HTOZBAR in place of HTOZS
FTOHBAR in place of FTOHS
REQBSPDBAR in place of REQBSPDS.
After the values of REQBSPDS, REQBSPDER, and REQBSPDBAR are obtained, at step 142 the largest value is determined for use as the BSPEED command in the motor. It is determined whether REQBSPDS is greater than or equal to REQBSPDER and REQBSPDBAR. If so, then EBSPCM (the blower speed command) is set to REQBSPDS. If not, it is determined whether REQBSPDER is greater than or equal to REQBSPDS and REQBSPDBAR. If so, then the EBSPCM command is set to REQBSPDER. If not, it is determined whether REQBSPDBAR is greater than or equal to REQBSPDER and REQBSPDS. If so, then the EBSPCM command is set to REQBSPDBAR. If not then the EBSPCM command is unchanged.
At step 144, the vehicle control level system uses the EBSPCM command to adjust the speed of the blower fan to the limiting case. This "adjustment" will result in a change of blower speed only if the latest EBSPCM command is different than the previous EBSPCM command.
Next, at step 146, the torque limits are estimated. Motor torque limits are calculated for each protected component by the following expression (the expression below is for the motor stator winding; other component expressions are identical in form):
wherein TQLIMS represents the motor toque limit imposed by the stator winding temperature; K1TQ represents the constant related to the maximum permissible stator winding temperature; K2TQ represents the constant related to desired time rate of change of motor torque; T2S represents the calculated stator winding temperature at a predetermined one of the stator nodes; and SGN (TQFB) represents a function which provides the sign (positive or negative) of the motor torque (provides for operation in motoring or braking modes).
The value of K1TQ is obtained using the desired value for K2TQ (rate of change of motor torque per degree of temperature) as follows:
wherein TQRATE represents the maximum permissible continuous value of motor torque with full air flow; and TSTALIM represents the maximum permissible continuous stator winding hot spot temperature corresponding to TQRATE.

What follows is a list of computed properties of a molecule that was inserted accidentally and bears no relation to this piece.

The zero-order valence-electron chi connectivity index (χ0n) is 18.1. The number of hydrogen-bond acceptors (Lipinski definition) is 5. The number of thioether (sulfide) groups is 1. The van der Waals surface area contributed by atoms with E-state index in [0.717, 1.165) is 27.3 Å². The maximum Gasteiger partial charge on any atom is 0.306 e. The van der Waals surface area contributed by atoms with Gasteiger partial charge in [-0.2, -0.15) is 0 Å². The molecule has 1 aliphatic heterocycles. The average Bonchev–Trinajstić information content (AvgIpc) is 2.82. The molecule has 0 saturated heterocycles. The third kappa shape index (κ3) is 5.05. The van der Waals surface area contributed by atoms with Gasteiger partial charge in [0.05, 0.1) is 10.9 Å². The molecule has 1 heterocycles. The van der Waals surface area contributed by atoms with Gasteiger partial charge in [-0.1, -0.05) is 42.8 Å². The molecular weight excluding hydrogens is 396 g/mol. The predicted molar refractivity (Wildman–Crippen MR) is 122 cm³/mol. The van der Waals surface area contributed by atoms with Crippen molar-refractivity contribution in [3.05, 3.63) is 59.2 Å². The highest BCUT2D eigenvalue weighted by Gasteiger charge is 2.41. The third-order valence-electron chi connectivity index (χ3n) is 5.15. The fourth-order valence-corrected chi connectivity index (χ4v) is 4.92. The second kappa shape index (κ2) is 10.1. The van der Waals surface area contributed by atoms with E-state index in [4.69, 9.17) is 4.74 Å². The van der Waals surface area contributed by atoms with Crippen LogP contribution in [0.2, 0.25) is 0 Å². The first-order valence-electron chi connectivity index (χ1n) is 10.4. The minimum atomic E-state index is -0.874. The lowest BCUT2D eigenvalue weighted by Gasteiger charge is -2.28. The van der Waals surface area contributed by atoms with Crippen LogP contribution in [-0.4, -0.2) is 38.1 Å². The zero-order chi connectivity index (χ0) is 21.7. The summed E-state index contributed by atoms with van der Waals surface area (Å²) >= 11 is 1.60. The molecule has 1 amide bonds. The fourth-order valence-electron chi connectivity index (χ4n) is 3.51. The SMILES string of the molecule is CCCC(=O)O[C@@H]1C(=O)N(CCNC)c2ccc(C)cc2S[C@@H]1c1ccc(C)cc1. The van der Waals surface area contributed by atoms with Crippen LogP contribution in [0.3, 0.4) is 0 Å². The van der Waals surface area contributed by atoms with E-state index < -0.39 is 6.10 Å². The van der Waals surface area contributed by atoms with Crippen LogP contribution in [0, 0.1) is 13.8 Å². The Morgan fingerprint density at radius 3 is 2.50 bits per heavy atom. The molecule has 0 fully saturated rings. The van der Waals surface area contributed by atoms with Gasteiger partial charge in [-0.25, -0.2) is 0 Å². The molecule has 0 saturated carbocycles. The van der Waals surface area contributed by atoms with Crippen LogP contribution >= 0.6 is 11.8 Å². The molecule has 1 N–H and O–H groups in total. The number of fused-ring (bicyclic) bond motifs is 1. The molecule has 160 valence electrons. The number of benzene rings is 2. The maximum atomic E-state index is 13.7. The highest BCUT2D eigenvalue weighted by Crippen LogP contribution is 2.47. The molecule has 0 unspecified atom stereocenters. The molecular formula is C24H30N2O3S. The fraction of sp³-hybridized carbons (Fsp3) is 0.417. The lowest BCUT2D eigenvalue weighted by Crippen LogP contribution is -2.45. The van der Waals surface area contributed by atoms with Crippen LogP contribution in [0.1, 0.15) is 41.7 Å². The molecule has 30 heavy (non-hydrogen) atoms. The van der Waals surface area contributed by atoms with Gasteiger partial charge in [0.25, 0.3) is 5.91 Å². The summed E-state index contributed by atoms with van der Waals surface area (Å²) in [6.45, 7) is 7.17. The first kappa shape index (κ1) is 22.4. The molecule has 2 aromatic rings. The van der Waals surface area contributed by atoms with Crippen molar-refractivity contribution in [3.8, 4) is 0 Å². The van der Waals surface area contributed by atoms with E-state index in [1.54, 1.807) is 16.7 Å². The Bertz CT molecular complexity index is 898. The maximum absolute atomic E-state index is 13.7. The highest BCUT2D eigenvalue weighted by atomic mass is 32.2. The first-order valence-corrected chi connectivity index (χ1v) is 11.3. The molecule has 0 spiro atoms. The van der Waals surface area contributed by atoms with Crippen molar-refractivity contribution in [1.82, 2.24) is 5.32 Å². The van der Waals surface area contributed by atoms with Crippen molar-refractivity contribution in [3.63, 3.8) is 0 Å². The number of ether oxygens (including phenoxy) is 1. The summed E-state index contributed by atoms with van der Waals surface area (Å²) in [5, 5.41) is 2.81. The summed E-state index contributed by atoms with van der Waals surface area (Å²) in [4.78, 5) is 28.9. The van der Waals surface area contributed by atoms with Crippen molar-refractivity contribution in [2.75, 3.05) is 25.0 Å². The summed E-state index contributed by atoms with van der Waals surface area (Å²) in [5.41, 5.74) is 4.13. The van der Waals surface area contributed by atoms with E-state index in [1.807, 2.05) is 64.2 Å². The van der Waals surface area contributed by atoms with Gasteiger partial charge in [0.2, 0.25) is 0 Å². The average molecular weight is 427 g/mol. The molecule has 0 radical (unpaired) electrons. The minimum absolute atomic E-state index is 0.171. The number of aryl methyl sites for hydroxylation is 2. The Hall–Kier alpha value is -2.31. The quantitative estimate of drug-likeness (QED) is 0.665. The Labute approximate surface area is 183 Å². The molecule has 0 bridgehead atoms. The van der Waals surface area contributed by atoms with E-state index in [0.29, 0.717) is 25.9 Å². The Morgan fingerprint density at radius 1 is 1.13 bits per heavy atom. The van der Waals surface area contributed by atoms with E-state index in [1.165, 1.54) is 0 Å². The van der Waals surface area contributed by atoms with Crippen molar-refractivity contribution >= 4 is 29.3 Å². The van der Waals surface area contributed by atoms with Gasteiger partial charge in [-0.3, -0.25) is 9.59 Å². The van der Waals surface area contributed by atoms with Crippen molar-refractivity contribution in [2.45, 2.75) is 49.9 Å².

The torque limit imposed by rotor endring temperature (TQLIMER) is calculated as discussed with respect to TQLIMS above with the following different parameters:
K1TQER in place of K1TQ
K2TQER in place of K2TQ
T3R in place of T2S
TERLIM in place of TSTALIM,
wherein T3R is the calculated rotor cage end ring temperature at the discharge end and TERLIM is the maximum permissible continuous rotor end ring temperature corresponding to TQRATE.
The torque limit imposed by rotor bar extension stress (TQLIMB) is calculated as discussed with respect to TQLIMS above with the following different parameters:
K1TQB in place of K1TQ
K2TQB in place of K2TQ
ABS(DELROT) in place of T2S
TBARLIM in place of TSTALIM,
wherein ABS(DELROT) is the absolute value of the calculated differential temperature between the estimated rotor cage endring temperature at the discharge end and a predetermined one of the estimated rotor core temperatures (discharge end) and TBARLIM is the maximum permissible differential temperature between rotor end ring and rotor core corresponding to TQRATE. Each of TQRATE, TSTALIM, TERLIM, and TBARLIM varies with motor model.
After the values of TQLIMS, TQLIMER, and TQLIMB are obtained, at step 148 the smallest value is used as the torque limit (TQLIM) command in the motor. It is determined whether ABS(TQLIMS) is less than or equal to ABS(TQLIMER) and ABS(TQLIMB). If so, then the TQLIM command is set to TQLIMS. If not, it is determined whether ABS(TQLIMER) is less than or equal to ABS(TQLIMS) and ABS(TQLIMB). If so, then the TQLIM command is set to TQLIMER. If not, it is determined whether ABS(TQLIMB) is less than or equal to ABS(TQLIMER) and ABS(TQLIMS). If so, then the TQLIM command is set to TQLIMB. If not then the TQLIM command is unchanged.
At step 150, the TQLIM command is used to adjust the torque call (TQFB) in the inverter control to the limiting case if the absolute value of the TQLIM command (the limit value imposed by the protection system) is less than the absolute value of TQFB (the torque call value requested by the vehicle level control system). The inverter control sends this new torque command value to the inverter which commands this new value of torque from the respective motor. When the motor is being derated by the protection system, the new torque limit value will be lower than the previous torque limit value to limit motor heating.
When PSC 18 is active, the protection system is executed continuously at regular intervals for each vehicle traction motor using the input signals defined above. At the conclusion of each interval, the following output signals are passed to vehicle system controller 20: